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The Europeanisation of social protection$
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Jon Kvist and Juho Saari

Print publication date: 2007

Print ISBN-13: 9781847420206

Published to University Press Scholarship Online: March 2012

DOI: 10.1332/policypress/9781847420206.001.0001

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date: 17 August 2017

Denmark: from foot dragging to pace setting in European Union social policy

Denmark: from foot dragging to pace setting in European Union social policy

Chapter:
(p.195) Eleven Denmark: from foot dragging to pace setting in European Union social policy
Source:
The Europeanisation of social protection
Author(s):

Jon Kvist

Publisher:
Policy Press
DOI:10.1332/policypress/9781847420206.003.0011

The relationship between national social policy and the EU is a recurrent theme in public debate throughout Europe. These debates are sparked by EU referenda, regardless of their official theme, with Dutch and French polls on the European Constitution as clear examples. Both entailed heated discussions of the impact and implication of the EU enlargement and European integration on national social policy. This chapter discusses the changing Danish government responses to European integration social policy. Over the past twenty years, the nature of the Danish reactions to EU initiatives has changed considerably. When the Commission tried to get Member States to agree on harmonisation through the adoption of legal acts, Denmark was against it, foot dragging. Social policy was and still is seen by the Danish government as an area of competence for the Member States. In 1992, European collaboration changed after the project on a social dimension achieved only a single directive on maternity. Rather than seeking harmonisation through legislation, Member States began to work together in non-binding ways by setting up common goals and guidelines for policies, and forums for discussion and exchange of experience. Danish governments have supported this line of nonbinding European collaboration in social policy. They have endorsed it when it became an official EU policy, and supported the Lisbon Strategy and the open method of coordination (OMC). Denmark is likely to remain one of the pace-setting Member States in discussing social issues and setting the Social Policy Agenda to the extent that the European collaboration on such matters can provide concrete results for EU citizens. Moreover, Denmark will support the continued use of the OMC in meeting these social issues, so that responsibility for social policy starts and ends at the national level.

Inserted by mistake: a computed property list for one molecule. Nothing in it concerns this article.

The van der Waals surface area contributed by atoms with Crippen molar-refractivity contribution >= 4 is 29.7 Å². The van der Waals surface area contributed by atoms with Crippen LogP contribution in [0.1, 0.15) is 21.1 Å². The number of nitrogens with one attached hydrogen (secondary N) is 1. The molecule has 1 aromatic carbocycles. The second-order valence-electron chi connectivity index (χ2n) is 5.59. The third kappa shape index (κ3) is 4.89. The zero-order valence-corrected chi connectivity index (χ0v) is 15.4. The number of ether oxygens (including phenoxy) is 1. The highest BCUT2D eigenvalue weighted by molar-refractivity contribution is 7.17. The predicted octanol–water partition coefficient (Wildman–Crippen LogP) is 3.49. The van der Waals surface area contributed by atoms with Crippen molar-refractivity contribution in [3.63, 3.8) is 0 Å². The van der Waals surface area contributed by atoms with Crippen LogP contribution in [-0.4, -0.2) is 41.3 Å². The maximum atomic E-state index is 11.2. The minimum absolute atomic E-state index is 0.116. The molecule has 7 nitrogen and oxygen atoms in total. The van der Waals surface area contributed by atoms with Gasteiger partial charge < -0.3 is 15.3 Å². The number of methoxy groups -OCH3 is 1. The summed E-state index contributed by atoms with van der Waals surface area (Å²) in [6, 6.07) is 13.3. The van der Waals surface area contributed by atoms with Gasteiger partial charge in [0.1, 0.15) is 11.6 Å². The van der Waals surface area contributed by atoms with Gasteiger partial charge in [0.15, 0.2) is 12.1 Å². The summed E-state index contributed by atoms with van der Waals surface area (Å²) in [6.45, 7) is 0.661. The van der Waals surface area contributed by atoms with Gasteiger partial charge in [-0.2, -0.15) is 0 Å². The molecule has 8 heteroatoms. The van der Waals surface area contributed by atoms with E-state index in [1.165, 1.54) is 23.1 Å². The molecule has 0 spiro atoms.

Keywords:   national social policy, EU, EU referenda, European integration, EU initiatives, nonbinding European collaboration, Denmark, OMC

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